My O'Day 25 Story

I bought the O'day 25 February 19, 2002. This will be my log as we grow together. Check back as we add new adventures.

Here is the start of the trip from Jacksonville to Stuart, the first leg of my trip home. I was able to take a few weekends to work on the boat to get it ready for the long sail home. I added a Raytheon autopilot to help steer, I believe the most necessary part of my electronics since this trip was to be single handed.

The fort in St Augustine, Castillo de San Marcos. As I waited for the bridge I was able to sail in front of the fort and downtown area.

Coming up on one of the bridges on the intercoastal, great weather unfortunately no wind this day!!

Nice weather motoring down the intercoastal. As you see no sail on the boom. The winds picked up the first afternoon and blew out a panel in the main. The only sailing I did the rest of the trip was with the genoa.

Out on the water early just south of Melbourne, Florida, just as the sun was coming up.

The last day of the first leg of the trip. These are some to the house as you go up the St Lucie river towards my anchorage in Stuart, Southpoint Anchorage. 

Only one grounding south of Daytona on the first night. I waited for the tide to come in and she floated right off. Make sure you watch for commercial traffic on the intercoastal water way. My first night I had a huge tug boat coming right at me. Even thought the channel is narrow it must be deep enough for the ocean going tugs.

I stopped four time over night on the way from Jacksonville to Stuart. The first stop was unscheduled just south of the Palm Coast bridge when my engine stalled and the boat drifted aground in the narrow channel (a little contamination in the float bowl). The next night was uneventful stopping at the Titusville Municipal Marina. This was my longest day cruising from dawn to after sunset, coming in to the docks in the dark. It was good to get a shower and wash down the boat. Day three started early. I was heading to Melbourne for the night to meet a friend and spend the night. This was a short half day trip with the winds getting quite brisk. Just getting into the dock was a task with a 20 knot breeze blowing. I left Melbourne early and decided to make it to Ft Pierce. Again not a long day, but I didn't want to make it into Stuart in the dark. Staying at Ft Pierce was a pleasure at the Ft Pierce City Marina, very clean and many amenity. Watch out for currents at this marina when the tide is rolling. I started out the last day of the first leg of the trip with perfect weather. I cruised down the water way and made it to Stuart's, Southpoint Anchorage a little after lunch time. With only a small fuel dock and pump out station I tied up and went in to pay the dock master for a weeks stay. He gave me a mooring number and I motored out to tie up. After tying up I paddled in to shower and clean up. I did some laundry in the great facilities before packing up for the ride home the next day. As evening came I walked over to old Stuart and had a great dinner in the shopping area just across a few streets from the anchorage.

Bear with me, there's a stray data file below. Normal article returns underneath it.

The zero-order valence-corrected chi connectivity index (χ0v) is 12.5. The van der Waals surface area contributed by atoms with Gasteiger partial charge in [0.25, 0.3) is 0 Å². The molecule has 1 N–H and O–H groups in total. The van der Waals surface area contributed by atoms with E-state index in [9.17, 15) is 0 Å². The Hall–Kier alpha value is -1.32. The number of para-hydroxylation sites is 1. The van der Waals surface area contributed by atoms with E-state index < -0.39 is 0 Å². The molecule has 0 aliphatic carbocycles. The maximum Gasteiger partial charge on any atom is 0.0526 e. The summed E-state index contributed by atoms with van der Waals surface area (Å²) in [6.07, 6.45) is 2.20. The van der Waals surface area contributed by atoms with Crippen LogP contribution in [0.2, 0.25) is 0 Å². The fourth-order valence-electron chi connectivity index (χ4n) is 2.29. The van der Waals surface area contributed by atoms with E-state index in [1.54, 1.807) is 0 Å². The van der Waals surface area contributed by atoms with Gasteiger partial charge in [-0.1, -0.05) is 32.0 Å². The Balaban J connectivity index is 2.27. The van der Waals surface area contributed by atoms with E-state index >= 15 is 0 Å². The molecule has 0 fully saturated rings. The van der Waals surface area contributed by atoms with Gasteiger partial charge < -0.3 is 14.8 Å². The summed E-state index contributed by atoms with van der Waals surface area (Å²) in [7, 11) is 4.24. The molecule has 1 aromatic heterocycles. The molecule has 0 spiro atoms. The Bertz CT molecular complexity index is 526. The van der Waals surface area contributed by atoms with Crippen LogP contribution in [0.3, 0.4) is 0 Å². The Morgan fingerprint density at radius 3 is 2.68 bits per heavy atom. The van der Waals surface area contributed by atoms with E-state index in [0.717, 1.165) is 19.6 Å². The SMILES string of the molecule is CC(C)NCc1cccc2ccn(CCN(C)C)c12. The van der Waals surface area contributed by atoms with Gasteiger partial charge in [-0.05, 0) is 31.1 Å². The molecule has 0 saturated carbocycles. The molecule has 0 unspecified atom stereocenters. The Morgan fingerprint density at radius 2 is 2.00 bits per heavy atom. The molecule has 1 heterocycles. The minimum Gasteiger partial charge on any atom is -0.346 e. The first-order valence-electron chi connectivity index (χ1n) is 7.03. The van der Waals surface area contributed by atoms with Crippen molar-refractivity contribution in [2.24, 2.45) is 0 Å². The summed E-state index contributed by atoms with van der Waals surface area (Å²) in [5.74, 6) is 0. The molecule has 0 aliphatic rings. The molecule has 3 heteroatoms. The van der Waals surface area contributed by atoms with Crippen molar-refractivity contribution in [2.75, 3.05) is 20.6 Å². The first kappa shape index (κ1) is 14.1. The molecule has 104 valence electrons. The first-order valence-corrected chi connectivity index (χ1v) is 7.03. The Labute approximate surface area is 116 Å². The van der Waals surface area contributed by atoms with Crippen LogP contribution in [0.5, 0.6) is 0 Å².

I have completed half my trip at 254 miles and will now take the bus back to St Petersburg and leave the boat for a couple of weeks. Unfortunately I do have to take care of some business at home. It also gives me a break from the long but enjoyable days I have been putting in. We take on the locks and Lake Okeechobee on the 24th of March. Estimating 3 days to cross the state and another 3 day from Ft Myers to St Pete. More pictures to come. 

Now, across the the state and up the west coast of Florida

As I crossed the state from Stuart to Ft Myers, it was a big ditch, straight and narrow.

After crossing Lake Okeechobee and reaching Clewiston you move inside with the flood wall on the south side and a row of dead trees on the north.

These are a few of the trees that are still alive along the shore of the lake.

I anchored up between Lake Okeechobee and Ft. Myers on the first night after leaving Stuart. Above and below are pictures after waking up in the morning. The fog started rolling in as the sun was coming up. Kind of eary with nothing around besides the desolated banks of the river.

I met up with "Old Glory" at the first bridge I came to on the second day. He, too, was bringing his boat back to the Tampa Bay area. We cruised along for the next 25 miles or so until I stopped for ice. We traded some pictures over the internet so I was able to get some pictures of myself going through the lock.